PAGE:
whereas the semantics remains the same if the same sentence were expressed in
another language. Acquisition is the process by which humans acquire the capacity
to perceive, produce and use words to understand and communicate. This capacity
involves the picking up of diverse capacities including syntax, phonetics, and an
extensive vocabulary. So when some people try to understand this mindset must be
in their mind first, because if they already know about this well, they will more
easier to understand.

















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Chapter II
Discussion

A. Syntax
Children eventually acquire all the phonological, syntactic, and semantic
rules of the grammar. Not only are very young children more successful at this task
than the most brilliant linguist, their grammars, at each stage, are highly similar, and
deviate from the adult grammar in highly specific constrained ways.
To account for the ability of children to construct the complex syntactic
rules of their grammar, it has been suggested that the childs grammar is
semantically based. This view holds that the childs early language does not make
reference to syntactic categories and relations (noun, noun phrase, verb, verb
phrase, subject, object, and so on) but rather solely to semantic roles (such as agent
or theme). The examples of the language of Italian-speaking children of about two
years old studied by Nina Hyams cited in the examples earlier, however, show that
this cannot be the case: their utterances can only be explained by reference t
syntactic categories and relations.
As discussed above, Italian children at a very early age inflect the verb to
agree in person and number with the subject. We repeat two of the examples here.
1. Tuloggiillibro You read (2
nd
-person singular) the bookTurns (3
rd
-
person singular) the balloon. (The balloon turns)
Subject-verb agreement cannot be semantically based, because the subject is
an agent in utterance (1) but not it (2). Instead, agreement must be based on
whatever noun phrase is the subject, a syntactic relationship.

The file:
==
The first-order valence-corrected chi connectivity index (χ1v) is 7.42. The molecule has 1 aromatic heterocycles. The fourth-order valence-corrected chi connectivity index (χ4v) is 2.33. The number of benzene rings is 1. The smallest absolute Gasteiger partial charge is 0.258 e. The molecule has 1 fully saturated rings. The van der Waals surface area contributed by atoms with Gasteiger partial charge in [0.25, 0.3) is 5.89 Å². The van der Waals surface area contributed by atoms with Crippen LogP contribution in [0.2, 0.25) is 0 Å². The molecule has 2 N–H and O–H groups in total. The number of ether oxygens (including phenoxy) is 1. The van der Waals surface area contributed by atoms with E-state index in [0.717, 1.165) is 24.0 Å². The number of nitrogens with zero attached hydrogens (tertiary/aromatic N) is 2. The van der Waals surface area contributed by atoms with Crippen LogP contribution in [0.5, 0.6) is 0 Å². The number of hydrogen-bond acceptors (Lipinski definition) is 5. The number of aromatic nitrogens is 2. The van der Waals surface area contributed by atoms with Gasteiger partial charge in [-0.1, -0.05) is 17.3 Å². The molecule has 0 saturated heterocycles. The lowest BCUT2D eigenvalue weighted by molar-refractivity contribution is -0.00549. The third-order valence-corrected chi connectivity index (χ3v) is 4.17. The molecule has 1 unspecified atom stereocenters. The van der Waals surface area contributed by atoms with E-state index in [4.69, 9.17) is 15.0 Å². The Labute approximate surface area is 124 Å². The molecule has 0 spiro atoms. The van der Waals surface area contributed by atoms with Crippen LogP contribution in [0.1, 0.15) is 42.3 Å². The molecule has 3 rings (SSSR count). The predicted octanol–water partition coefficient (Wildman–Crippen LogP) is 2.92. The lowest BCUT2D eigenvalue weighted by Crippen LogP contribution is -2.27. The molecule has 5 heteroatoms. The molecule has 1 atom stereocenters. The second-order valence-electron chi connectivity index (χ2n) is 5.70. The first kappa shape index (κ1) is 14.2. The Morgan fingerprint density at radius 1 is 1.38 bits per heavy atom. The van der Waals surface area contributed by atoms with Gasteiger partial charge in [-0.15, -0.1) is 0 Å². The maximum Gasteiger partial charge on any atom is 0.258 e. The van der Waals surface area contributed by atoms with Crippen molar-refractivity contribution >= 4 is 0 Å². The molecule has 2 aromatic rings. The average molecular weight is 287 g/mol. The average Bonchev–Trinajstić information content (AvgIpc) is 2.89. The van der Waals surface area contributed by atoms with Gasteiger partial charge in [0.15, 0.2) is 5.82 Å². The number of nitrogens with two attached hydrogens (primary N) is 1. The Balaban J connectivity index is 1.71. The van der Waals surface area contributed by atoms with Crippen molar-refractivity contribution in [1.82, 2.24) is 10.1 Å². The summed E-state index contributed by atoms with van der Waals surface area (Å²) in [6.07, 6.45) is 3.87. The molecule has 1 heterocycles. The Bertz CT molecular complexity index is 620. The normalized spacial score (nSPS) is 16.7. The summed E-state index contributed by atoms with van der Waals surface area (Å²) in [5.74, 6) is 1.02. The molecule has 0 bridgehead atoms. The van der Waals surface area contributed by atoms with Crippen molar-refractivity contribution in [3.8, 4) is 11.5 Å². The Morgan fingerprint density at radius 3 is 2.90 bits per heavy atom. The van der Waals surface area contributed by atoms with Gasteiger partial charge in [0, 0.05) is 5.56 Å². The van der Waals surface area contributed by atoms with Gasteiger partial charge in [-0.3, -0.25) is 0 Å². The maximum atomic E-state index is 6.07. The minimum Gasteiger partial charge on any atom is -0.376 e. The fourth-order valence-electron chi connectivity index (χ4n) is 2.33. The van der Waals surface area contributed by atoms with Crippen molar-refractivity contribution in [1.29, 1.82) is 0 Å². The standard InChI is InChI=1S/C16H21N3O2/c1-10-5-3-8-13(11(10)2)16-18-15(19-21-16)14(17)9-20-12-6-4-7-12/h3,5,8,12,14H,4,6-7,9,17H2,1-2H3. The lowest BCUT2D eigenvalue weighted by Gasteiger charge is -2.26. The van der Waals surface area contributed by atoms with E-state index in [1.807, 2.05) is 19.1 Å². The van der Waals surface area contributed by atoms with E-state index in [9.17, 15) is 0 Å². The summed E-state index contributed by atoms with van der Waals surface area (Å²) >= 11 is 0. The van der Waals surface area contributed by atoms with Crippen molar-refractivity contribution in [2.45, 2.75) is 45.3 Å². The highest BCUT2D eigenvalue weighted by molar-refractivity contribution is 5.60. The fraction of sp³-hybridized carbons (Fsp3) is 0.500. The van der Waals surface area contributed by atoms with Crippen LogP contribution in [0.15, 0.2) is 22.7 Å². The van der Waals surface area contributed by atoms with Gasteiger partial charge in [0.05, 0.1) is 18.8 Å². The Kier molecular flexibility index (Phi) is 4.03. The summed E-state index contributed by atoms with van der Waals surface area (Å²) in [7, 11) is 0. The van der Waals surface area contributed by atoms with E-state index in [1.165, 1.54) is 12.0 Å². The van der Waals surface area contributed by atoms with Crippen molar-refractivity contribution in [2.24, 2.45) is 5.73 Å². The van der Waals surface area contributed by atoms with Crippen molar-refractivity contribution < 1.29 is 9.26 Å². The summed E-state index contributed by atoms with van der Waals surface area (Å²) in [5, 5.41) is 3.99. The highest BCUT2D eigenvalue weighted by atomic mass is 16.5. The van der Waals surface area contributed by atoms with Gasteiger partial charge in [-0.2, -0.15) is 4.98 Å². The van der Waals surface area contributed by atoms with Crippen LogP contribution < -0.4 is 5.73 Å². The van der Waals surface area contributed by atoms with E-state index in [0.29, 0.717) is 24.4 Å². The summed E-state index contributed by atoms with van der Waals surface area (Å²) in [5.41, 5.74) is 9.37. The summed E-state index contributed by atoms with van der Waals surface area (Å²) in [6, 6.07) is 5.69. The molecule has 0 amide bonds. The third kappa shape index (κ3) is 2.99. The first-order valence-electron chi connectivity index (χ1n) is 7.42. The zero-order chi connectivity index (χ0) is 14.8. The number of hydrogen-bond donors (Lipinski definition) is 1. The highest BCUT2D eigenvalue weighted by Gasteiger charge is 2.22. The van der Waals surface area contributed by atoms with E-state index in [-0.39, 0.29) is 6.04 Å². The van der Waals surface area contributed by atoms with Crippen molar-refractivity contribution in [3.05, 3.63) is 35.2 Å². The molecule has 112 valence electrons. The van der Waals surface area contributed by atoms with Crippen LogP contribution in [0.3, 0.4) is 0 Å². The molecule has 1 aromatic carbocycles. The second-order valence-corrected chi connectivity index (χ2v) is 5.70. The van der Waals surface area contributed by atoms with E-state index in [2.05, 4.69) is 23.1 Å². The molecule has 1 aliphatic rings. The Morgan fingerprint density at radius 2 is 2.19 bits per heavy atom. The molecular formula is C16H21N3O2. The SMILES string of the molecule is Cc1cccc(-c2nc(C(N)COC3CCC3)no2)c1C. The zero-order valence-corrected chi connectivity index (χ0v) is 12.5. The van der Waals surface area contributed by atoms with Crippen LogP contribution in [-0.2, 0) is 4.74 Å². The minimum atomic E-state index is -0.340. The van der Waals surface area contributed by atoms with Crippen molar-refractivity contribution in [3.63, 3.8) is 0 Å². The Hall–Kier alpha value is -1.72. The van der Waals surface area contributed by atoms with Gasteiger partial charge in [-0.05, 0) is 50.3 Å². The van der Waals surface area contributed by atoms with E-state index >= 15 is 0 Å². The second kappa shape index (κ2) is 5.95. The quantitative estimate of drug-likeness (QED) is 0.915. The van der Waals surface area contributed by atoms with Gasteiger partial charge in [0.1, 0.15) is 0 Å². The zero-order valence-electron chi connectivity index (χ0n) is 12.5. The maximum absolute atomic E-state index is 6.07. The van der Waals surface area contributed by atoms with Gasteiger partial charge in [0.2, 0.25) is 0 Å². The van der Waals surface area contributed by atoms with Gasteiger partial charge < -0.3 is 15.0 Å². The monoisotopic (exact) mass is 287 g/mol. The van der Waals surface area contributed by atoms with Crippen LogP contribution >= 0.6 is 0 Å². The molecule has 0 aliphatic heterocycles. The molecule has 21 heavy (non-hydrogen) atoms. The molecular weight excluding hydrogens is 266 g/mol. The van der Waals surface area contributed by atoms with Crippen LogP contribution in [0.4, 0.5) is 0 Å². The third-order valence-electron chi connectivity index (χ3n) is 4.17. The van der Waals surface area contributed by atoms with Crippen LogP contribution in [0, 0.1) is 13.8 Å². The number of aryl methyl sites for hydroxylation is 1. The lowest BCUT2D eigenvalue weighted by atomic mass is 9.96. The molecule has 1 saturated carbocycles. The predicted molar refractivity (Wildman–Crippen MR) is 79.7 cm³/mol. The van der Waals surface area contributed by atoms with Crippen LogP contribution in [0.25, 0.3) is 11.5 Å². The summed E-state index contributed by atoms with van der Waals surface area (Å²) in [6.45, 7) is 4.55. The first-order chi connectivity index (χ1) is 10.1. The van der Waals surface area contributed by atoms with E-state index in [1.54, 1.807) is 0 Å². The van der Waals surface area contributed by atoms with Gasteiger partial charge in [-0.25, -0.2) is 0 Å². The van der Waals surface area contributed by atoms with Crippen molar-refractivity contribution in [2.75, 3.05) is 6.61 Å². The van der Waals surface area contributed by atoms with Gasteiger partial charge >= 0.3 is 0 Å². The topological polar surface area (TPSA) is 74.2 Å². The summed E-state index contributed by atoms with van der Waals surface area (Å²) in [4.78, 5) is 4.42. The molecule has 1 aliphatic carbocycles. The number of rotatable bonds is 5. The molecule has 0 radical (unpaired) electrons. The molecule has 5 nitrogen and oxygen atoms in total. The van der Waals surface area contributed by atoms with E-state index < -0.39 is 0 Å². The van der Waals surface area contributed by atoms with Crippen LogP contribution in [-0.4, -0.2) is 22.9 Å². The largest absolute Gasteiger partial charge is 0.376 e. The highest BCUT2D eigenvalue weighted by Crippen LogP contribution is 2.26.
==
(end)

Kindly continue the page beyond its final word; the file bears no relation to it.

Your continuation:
Hyams upholds this position by reference to other kinds of agreement as
well, such as the modifier-noun agreement also illustrated earlier. There is nothing
intrinsically masculine or feminine about the nouns that are marked for such
grammatical gender. But children produce the correct forms based on the syntactic
classification of these nouns.
Children learning other languages with similar agreement rules, such as
Russian, Polish, or Turkeys, show this same ability to discover the structure of their
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language. Their grammars from an early stage reveal their knowledge of the kinds
of structure dependencies.
In the discussion on telegraphic speech we noted that, at this stage,
childrens utterances consist mainly of content words from the major classes of
nouns, verbs, and adjectives and do not include grammatical morphemes-
freestanding words or bound inflections. In the course of syntactic development
these categories will develop.
It is interesting that the utterances that are produced with these categories
missing are all possible in some human language. English-speaking children
produce subject less sentences such as See ball, which corresponds to the
grammatical sentence in Italian Vedo la palla. Sentences without the copula verb be
also are produced and such sentences are common in the adult language in Russian
and Hebrew. Languages such as Japanese and Chinese do not have articles; Italian
permits an article and a possessive pronoun in a noun phrase, which is not permitted
in English- Il miolibro but *The my book. We see that even the deviant sentences
produced by children are within the range of what could be a human language; at an
early stage of development, the children have not yet discovered which sentences
are and are not grammatical in the language they are acquiring. This parallels the
fact that in the babbling stage children produce sounds that are possible speech
sounds and must learn which sounds are in and which are out of their language.
Just as human adult languages are governed by universal characteristics, we
see the childs grammar, while differing from the adult grammar in very specific
ways, also follows universal principles

B. Semantics
Semantics is a branch of linguistics dealing with the meaning of words,
phrases and sentences, however, contrary to pragmatics it does not analyze the
intended speaker meaning, or what words denote on a given occasion, but the